Friday, 29 January 2010


As a keen supporter of Italian Horror, it's always nice when new DVD releases and rare cinema screenings are announced. In the last two days, a trio of Italia-related news items have come to my attention ; the first concerning Lucio Fulci's CITY OF THE LIVING DEAD.
Fulci's wonderfully atmospheric film will be released in the UK on both SD and Blu-ray formats, in April. Extra features will be announced shortly. I know Blue Underground will also be releasing a Blu around the same time, in the US, which will be region-free.

Staying with Fulci, and moving onto the Glasgow Frightfest bash which will be held Feb 26th/27th. Fulci fans will surely be excited by the promise of fully-restored, re-mastered and LONGER cut of A LIZARD IN A WOMAN'S SKIN.

For me - a lot closer to home - the news of SUSPIRIA on the big screen is just as enticing as the above news. 26th Feb sees Argento's classic playing at Derby's excellent Quad Cinema just 13 miles from where we live. This screening will be introduced by my good friend Darrell Buxton. Unfortunately, an 11.00pm start time and the prospect of a costly cab ride back means we won't have the money to attend, but will be there in spirit.
Good indie cinemas are few and far between, so if you are lucky enough to have one nearby and can afford to visit, I do urge you to support them.

Sunday, 24 January 2010


American student Suzy Bannion (Jessica Harper) arrives at The Tanz Akademie school of dance in Frieburg, Germany, during a torrential rainstorm. Before she's even got inside the door, a frightened young woman exits the building uttering words that are mostly drowned out by the thunder. The next day, Suzy's induction is blighted by news of a murder. Soon, Bannion must face the powers of darkness who use the Akademie as a front for witchcraft.

Right from the word go, SUSPIRIA drags us headlong into a fairytale world, punctuated by bloody murders, and the terrifying thought that there truly is "magic all around us". Of course, Argento detractors often label this as a case of a little style over no substance, but many of us have never had a problem buying into this eye candy world of bright lights and the darkest of shadows. Bolstered by the presence of such luminaries as Joan Bennett and Alida Valli, SUSPIRIA benefits hugely by the presence of Jessica Harper who impressed Argento with her performance in PHANTOM OF THE PARADISE. Harper - an iconic image of 70s' cinema - is perfect as the wide-eyed heroine whose very existence is threatened by the legend of 'The Three Mothers'.

Up to now, the Anchor Bay R1 DVD has been the most faithful home viewing version of this classic film but does the release of a UK Blu-ray mean we can put the old Anchor Bay set into retirement? Actually... no!
While parts of the Nouveaux disc look simply wonderful (witness the opening minutes as Bannion exits the airport and takes a cab ride to the Akademie), there are numerous problems related to colour timing, contrast levels and footage that displays a huge drop in picture quality. Unfortunately, there are several scenes blighted by the aforementioned problems and it's hard to know where the blame lies. While its acknowledged that Nouveaux had no control over the master they were given, we were led to believe this would be a new HD transfer.
Happily, the sound has been restored to the former glory of the old Image Laserdisc (my copy went the way of ebay a few moons ago) and damn is it strong? While stories of the music being played on the set of this film are somewhat exaggerated, I've always adopted the mindset that Goblin's awesome soundtrack was not only designed to totally disorientate the viewer, but also the actors and prefer to imagine that thunderous score playing to thoroughly rattle Jessica Harper and co: an extra weapon in the armoury of Helena Markos.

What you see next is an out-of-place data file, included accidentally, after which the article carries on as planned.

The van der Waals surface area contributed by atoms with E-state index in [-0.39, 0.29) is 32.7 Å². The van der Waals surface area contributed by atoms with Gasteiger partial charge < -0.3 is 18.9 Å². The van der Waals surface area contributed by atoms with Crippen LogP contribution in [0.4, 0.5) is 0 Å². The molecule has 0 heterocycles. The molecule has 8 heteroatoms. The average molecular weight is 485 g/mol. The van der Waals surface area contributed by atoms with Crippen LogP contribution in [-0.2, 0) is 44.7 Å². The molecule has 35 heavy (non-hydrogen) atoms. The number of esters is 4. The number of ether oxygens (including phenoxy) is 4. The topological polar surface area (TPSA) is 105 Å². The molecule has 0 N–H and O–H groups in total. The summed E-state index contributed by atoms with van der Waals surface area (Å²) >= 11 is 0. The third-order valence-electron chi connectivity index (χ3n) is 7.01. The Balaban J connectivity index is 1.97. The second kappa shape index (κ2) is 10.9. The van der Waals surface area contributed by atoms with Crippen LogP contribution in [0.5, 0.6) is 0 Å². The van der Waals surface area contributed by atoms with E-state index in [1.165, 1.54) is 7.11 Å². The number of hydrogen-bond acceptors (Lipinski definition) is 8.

Those of you who own THE BIRD WITH THE CRYSTAL PLUMAGE DVD will already have been privy to a superb commentary track from Alan Jones & Kim Newman. The good news is that the pair are back in harness to take the mic for another enjoyably informative talk. With nary a pause for breath, Jones and Newman give us the lowdown on this film, offering a proper historical perspective and great insight with regard to the reputation this film continues to enjoy. There's also a great documentary - "Fear At 400 Degrees" - which takes an academic look at SUSPIRIA, with Norman J Warren, Claudio Simonetti, Xavier Mendik, Patricia McCormack and Argento himself amongst participants, plus "Suspiria Perspectives" which consists of extensions of the same round of interviews as 'Fear'.

While there are undoubtedly major gripes over parts of this transfer (a bright pink Tanz Akademie?), I would urge Argento buffs to hand over their hard-earned for this release. There really is much to enthuse over, and I seriously doubt we'll see a truly definitive release anytime soon.

For those of you residing outside of Europe, you should be aware this release is region-locked.

Friday, 22 January 2010


For some, it may be decidedly uncomfortable to admit to being hugely impressed by this much-maligned film, given the widespread outrage directed at Lars Von Trier's latest work.
Unfortunately, several extremely stomach-churning scenes have prompted many critics to jump on the bandwagon, with walkouts at Cannes and calls for the film to be banned outright. No matter that this film contains two exceptional performances and deals with the grief experienced following what can only be described as every parents worst nightmare.

Willem Dafoe and Charlotte Gainsbourg - He and She in the credits - play a couple who retreat to a cabin in the woods, following the death of their only child.
While She attempts to find solace through sex, He decides exposure therapy may well be the answer; a method which comes crashing down following discovery of his wife's thesis paper, written during her last summer at the cabin. As the forces of nature gather - most memorably in the guise of 'The Three Beggars' - ANTICHRIST moves from grief, pain and despair to a truly gruelling sequence of events that will test even the most jaded viewer. These highly controversial scenes have been talked about enough elsewhere, which is a good enough reason for not focusing on them here, though I will say that, for me, the most harrowing scene occurs right at the beginning. The death of a child is just about the worst thing that can happen to a family, and the tragic death in ANTICHRIST - shot in monochrome while a beautiful score from Handel's Rinaldo accompanies the falling snow outside - will haunt you for weeks after.
It's inspired filmmaking, yet so damnably hard to watch, and the same can be said for Von Trier's direction of his two leads and their performances.